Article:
Category Archives: face-osc

Can

28 Jan 2013

FaceOSC connected to OSCulator, connected to Logic Pro. Generative Music.

Keqin

28 Jan 2013

I call my FaceOSC the Symphony of the nature. I use the FaceOSC.app to capture the movement of the face in front of the computer and send it to FaceOSC receiver built in openframeworks. In this receiver, I use the mouth’s height and width and eyeflows’ position to trigger the different animals’ sounds. Such as if the mouth’s height exceeds some threshold, it will play the cow’s sound. And also there are birds and pig’s sound. So you can move your mouth and eye to make a animal’s sound Symphony.

Here’s the code link: https://github.com/doukooo/textrain

 

QQ20130128-4

Dev

28 Jan 2013

Being a citizen of the Internet is no fun if you don’t look like one. BUT NOW YOU CAN!

Screen Shot 2013-01-28 at 12.21.04 AM

Introducing TrollFaceOSC. TrollFaceOSC checks how wide you are smiling, how raised your eyebrows are, and even if you are mad. Given these values, a mapping is made to the appropriate face (At the moment there are 4 (and to be counting)).

So fairly basic stuff as far as programming goes. A lot of the code was inspired by the Processing example given by Dan (FaceOSCSmiley I believe). After I got the basics coded,  I spent some time calibrating it to my face, and then voila.

In the future I hope to add more faces, and make the app more general. Imagine – you can take any youtube video and add a troll face to it! SUPER PRODUCTIVE!

GitHub: https://github.com/dgurjar/TrollFaceOSC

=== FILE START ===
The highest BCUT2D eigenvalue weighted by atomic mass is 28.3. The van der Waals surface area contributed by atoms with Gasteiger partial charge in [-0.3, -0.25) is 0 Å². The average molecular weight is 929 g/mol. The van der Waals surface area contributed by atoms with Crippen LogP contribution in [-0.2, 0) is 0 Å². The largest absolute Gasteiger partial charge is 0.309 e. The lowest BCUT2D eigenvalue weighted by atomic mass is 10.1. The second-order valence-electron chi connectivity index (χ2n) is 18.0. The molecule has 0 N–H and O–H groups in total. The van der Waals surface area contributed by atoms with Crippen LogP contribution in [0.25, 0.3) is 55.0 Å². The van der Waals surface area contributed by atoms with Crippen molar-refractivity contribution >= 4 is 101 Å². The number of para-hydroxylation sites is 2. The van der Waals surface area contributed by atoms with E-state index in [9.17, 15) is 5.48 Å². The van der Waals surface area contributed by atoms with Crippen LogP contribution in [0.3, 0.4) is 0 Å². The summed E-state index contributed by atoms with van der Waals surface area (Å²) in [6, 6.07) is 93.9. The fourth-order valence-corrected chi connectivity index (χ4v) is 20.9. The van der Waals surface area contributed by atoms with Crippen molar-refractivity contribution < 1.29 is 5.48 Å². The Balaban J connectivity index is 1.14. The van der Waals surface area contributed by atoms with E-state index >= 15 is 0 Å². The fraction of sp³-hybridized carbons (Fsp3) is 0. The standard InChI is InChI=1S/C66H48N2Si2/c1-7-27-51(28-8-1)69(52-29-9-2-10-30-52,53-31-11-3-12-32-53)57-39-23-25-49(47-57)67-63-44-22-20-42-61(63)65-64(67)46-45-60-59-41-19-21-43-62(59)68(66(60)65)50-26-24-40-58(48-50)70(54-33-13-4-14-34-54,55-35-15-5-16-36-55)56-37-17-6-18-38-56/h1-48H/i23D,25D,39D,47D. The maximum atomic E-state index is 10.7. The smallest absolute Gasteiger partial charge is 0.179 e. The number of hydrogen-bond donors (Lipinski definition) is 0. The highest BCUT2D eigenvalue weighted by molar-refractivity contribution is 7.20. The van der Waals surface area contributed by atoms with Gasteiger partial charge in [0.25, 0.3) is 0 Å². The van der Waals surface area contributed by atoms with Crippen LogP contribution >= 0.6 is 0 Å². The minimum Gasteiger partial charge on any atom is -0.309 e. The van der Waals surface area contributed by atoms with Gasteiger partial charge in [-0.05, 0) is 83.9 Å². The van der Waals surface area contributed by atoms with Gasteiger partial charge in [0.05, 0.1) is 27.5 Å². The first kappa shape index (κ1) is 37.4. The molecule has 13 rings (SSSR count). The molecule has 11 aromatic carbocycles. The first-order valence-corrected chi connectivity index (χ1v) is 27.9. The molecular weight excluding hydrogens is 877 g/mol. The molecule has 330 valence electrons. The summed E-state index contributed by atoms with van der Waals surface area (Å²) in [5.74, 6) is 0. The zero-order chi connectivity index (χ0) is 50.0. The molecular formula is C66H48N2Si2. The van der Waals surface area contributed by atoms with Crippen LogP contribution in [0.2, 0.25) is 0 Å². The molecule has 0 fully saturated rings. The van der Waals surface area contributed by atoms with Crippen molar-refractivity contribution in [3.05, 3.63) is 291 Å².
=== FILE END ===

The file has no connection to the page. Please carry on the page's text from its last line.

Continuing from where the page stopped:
Nathan

27 Jan 2013

 

Screen Shot 2013-01-27 at 5.00.19 PM

This is so freaking fun. I was able to use the FaceOSC application along with simple sketch pad style processing sketch. I really believe in an interface that is very intuitive, if not, almost unnecessary. This project was the most beautiful of my Intensive, using colors coordinated in triples by mapping eyebrows and mouth width. Smiling and eye-raising are natural things that humans do and I wanted to make that the mainstay of the project. Watching yourself make a drawing is quite beautiful and I think they make the project very successful.

My code is here.

Kyna

27 Jan 2013

This project uses FaceOCS to track the position of your face, and maps it to a face in the Processing environment. It uses the orientation of your face to steer up, down, left and right on the screen. It also maps your mouth, and whether it is open or closed. By looking the direction you want the face to move in and opening your mouth, it is possible to eat the small glowing sprites that wander around the frame. They leave a splatter where they were eaten which fades with time. The bugs utilize a modified version of Daniel Shiffman’s boid class.

Git –> Soon, github hates me

Code?

The simple Splatter class:

class Splatter {
  PVector loc;
  int life;
  PImage splat;
 
  Splatter(PVector l, PImage s) {
    loc = l;
    life = 255;
    splat = s;
  }
 
  void run() {
    pushMatrix();
    translate(loc.x, loc.y);
    tint(255, 255, 255, life);
    image(splat, 0, 0);
    if (life > 0) life--;
    popMatrix();
  }
}

Function used to determine if the bug is within range of the mouth:

void eaten(Bug bug, float mouthWidth, float mouthHeight, PVector posePosition) {
  if ((posePosition.x-(mouthWidth*4)-20 < = bug.loc.x) && 
    (bug.loc.x <= (3*(mouthWidth*2)+posePosition.x)+10)) {
    if ((posePosition.y+75 <= bug.loc.y) &&
      (bug.loc.y <= posePosition.y+(mouthHeight*20)+75)) {
      Splatter temp;
      PVector tempLoc = new PVector(bug.loc.x, bug.loc.y);  
 
      bug.loc.x = random(-100, 0);
      bug.loc.y = random(-100, 0);
      score++;
 
      if (bug.bug == lpic) {
        temp = new Splatter(tempLoc, (loadImage("l" + (int)random(1, 3) + ".png")));
        splatters.add(temp);
      }
      else if (bug.bug == fpic) {
        temp = new Splatter(tempLoc, (loadImage("f" + (int)random(1, 3) + ".png")));
        splatters.add(temp);
      }
      else if (bug.bug == spic) {
        temp = new Splatter(tempLoc, (loadImage("s" + (int)random(1, 3) + ".png")));
        splatters.add(temp);
      }
    }
  }
}

Michael

27 Jan 2013

OSC Face Ball from Mike Taylor on Vimeo.